(Originally published in Druid's Progress 14)
When our ancestors gathered in ancient circles, the center became a symbol of their interconnections. This concept was expressed in a number of ways. A stone was often placed in the center as a representation of the Omphalos, or navel of the world. A central post was venerated in many Indo-European cultures. The Anglo-Saxons called it Irsumal, the support of the heavens. The Norse Yggdrasil or World Tree provides us with the most detailed account of this ancient perception of our interconnectedness and cosmic center. This secure and mighty vertical column represents the need for structure to stop the sky from falling. It marked the primary origin of cosmic division and order. These objects represent the peoples' shared link in a world beyond comprehension. It gives the group its center and represents the process of gathering itself. It is the point of reference we need to come together as communities.
The cross entered Europe along with Christianity. The cross was a symbol so similar to the existing Pagan one that the transfer seemed natural. There can be no doubt that the church and its bell became the center of medieval social organization. The symbol of the world's center, the bridge between heaven and earth, our support, our security, our relationship to all that is, had been changed from a symbol of the world to a symbol of a man-like God and his son, a man, and that is a very different thing indeed.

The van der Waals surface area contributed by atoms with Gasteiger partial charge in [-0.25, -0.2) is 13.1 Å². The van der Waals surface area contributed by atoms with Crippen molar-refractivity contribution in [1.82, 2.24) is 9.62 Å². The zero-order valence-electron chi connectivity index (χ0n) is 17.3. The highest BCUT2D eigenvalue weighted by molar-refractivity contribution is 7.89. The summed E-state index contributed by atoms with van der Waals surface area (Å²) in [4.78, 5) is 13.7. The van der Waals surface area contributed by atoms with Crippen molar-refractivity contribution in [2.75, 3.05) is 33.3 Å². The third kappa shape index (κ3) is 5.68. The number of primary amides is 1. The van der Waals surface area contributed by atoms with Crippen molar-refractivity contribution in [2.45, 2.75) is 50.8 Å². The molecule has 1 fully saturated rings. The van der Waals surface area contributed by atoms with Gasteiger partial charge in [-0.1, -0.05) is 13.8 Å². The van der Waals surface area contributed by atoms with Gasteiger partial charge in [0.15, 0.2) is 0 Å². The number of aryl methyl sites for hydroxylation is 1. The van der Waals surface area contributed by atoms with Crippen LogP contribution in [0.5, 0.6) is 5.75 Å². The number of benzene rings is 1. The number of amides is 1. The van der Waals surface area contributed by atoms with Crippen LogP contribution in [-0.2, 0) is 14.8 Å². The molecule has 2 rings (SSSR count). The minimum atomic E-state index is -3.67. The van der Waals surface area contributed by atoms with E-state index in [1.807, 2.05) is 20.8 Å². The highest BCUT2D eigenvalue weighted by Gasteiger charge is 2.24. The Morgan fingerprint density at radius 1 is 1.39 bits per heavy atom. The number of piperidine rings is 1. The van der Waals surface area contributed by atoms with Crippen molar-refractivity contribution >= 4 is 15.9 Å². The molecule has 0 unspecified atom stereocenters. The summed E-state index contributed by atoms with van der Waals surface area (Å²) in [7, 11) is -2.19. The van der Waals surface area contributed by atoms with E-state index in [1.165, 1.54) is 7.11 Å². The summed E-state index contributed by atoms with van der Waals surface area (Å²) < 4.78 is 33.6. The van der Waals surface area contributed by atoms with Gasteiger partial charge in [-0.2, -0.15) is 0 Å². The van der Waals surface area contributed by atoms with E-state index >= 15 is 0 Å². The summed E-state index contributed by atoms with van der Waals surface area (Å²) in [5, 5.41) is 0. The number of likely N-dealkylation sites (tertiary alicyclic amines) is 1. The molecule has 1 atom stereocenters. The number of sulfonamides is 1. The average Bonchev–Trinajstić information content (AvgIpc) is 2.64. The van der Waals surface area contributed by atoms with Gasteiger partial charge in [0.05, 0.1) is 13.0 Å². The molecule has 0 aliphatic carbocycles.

When the peoples' symbol for all things good became a good God, the medieval mind needed a place to put the evil. Consequently the cross became a way to escape an evil world. After all, that was the route approved by God and used by his son.
As a modern Druid, I have the joy of admiring the intricate relationships of all things in the world. I find comfort and security in being part of the World Tree. I realize it's too vast and profound for me to understand completely. It's not in human form. It doesn't speak in a human voice. If something truly interconnects all things, then it must represent less favorable things as well. Monotheists, whether talking about God or Goddess or the Great Spirit, claim a primary relationship with the all in one, yet seem to find a human morality story at the center of the world. Humans aren't the center of my world, a great me is. It is not my God, but the home of my Gods and Goddesses as well as myself. It isn't all knowing and all perfect, but it is growing.